From Sudan to Pittsburgh: A long journey home

Refugees watch changes in Darfur intently but say Pittsburgh has embraced them


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The question is simple: Would you like to return home some day?

The answer is simple, too, but loaded with history and emotion.

"I can't. There is no home," said Ismail Omar, waving his arms indicating his home -- his entire village -- is gone.

Home for Mr. Omar, 54, was the village of Amo in the Darfur, or western, region of Sudan, one of the most war-torn countries on the planet over the last 30 years.

After a 20-year journey by turns treacherous and fortuitous that took him through four countries, he now works in housekeeping at Children's Hospital of Pittsburgh of UPMC and lives in a small apartment in Castle Shannon.

He shares it with three other men, including lifelong friend Mohamed Idris, 48; all are refugees from Darfur. In the apartment across the hallway are three more refugees, all seven of them from villages in the northern region of Darfur.

They all came here between May and August 2009, assisted by Catholic Charities of Pittsburgh. Though the region now has several hundred residents from the south region of Sudan, the seven are believed to be the first Darfurians to move as refugees to the Pittsburgh area in recent memory.

Their presence is appreciated by the Pittsburgh Darfur Emergency Coalition, which formed six years ago to raise awareness of the genocide taking place in Darfur.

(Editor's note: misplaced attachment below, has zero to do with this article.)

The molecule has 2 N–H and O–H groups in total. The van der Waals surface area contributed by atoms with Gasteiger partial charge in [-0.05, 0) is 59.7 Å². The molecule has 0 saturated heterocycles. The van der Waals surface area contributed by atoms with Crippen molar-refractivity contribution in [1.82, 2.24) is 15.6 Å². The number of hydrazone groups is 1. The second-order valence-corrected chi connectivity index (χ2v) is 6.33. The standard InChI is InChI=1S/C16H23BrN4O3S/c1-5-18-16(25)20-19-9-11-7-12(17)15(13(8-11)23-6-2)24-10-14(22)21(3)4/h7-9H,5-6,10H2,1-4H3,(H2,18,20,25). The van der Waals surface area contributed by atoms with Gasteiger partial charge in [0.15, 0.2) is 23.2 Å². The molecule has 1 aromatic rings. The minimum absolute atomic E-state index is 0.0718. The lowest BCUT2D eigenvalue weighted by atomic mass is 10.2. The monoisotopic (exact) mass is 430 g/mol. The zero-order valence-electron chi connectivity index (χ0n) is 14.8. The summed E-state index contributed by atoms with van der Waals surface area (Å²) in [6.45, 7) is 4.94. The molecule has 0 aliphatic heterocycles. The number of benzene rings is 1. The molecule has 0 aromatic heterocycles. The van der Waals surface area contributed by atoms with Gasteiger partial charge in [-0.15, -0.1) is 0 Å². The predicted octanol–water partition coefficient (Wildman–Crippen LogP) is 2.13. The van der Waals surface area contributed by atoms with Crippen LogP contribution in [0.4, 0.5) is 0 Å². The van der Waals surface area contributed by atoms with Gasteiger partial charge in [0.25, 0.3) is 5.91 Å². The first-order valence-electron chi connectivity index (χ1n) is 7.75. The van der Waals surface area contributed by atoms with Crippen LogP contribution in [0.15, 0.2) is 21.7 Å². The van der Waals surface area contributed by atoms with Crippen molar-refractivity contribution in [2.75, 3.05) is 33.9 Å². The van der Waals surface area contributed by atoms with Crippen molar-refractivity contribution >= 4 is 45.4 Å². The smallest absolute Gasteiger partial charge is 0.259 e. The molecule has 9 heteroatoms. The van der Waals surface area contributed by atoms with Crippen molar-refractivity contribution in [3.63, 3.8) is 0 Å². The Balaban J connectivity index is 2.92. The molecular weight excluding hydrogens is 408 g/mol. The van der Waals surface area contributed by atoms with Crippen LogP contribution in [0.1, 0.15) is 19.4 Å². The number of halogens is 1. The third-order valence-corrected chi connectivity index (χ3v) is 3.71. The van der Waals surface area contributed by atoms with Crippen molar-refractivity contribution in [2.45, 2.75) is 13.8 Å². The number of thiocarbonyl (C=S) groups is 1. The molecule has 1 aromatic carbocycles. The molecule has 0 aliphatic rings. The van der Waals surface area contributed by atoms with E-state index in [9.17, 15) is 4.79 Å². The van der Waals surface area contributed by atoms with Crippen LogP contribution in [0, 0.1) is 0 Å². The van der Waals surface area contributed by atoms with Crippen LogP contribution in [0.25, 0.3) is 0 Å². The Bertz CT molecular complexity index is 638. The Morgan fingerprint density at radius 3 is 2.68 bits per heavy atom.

Before the Darfurians moved here, "we had to ask Darfur residents from Philadelphia to come speak at our rallies," said David Rosenberg, lead organizer for the coalition.

Having them here "helps people understand and makes it real to them," Mr. Rosenberg said. "It doesn't feel so far away anymore."

The men take language classes to improve their English, already pretty good, and search for more work. But Mr. Omar and Mr. Idris keep an eye and ear on their homeland, which is lurching toward peace.

Wednesday marks the end of a three-week-long referendum among residents of south Sudan, and expatriate refugees around the world, including in the United States, to decide if the predominantly Christian south will separate from the predominantly Muslim north.

Often lost in the coverage of that momentous referendum, which is expected to pass easily, is that it does nothing to solve the lingering trouble between the north of Sudan, which is ethnically Arab, and the Darfur region, which is ethnically African.

This past week, Mr. Omar and Mr. Idris sat down in their apartment to talk about their history, and the future of their country.

Both are members of the Fur tribe, the largest tribe in the region of Darfur, which literally means "land of the Fur." Their native tongue is Fur, despite the Sudanese government's effort to stamp it out and make them speak only Arabic.

They spoke in English, and for more complex questions in Arabic translated by a friend.

They met the friend, Benedict Killang, since moving here. He is a leader among the south Sudanese community here. Three weeks ago, Mr. Killang and fellow south Sudanese went to Virginia to vote in the referendum, something not lost on Mr. Idris and Mr. Omar, who say they weren't envious.

"We were happy for him," said Mr. Idris, who works in housekeeping at Rivers Casino. "It will be better that they separate, because since 1955 [when England gave up colonial rule of Sudan] there has only been death. So this will enable them to stay in peace."

As for their hopes for their homeland, like Darfurians around the world, they can't agree on what should happen.

"That is a tough question," Mr. Idris said. "Maybe Darfur and the south will join together, and later rejoin with the north."

Mr. Omar can't fathom that, not after genocide, not after he lost his father and two brothers in the early fighting in 1987.

"I hope for a separate state, like the south will have. This is my hope," he said.



Though international officials, pundits and historians like to debate the real reasons behind the fighting in Darfur, to Mr. Omar and Mr. Idris, there is no disagreement about what was really behind it.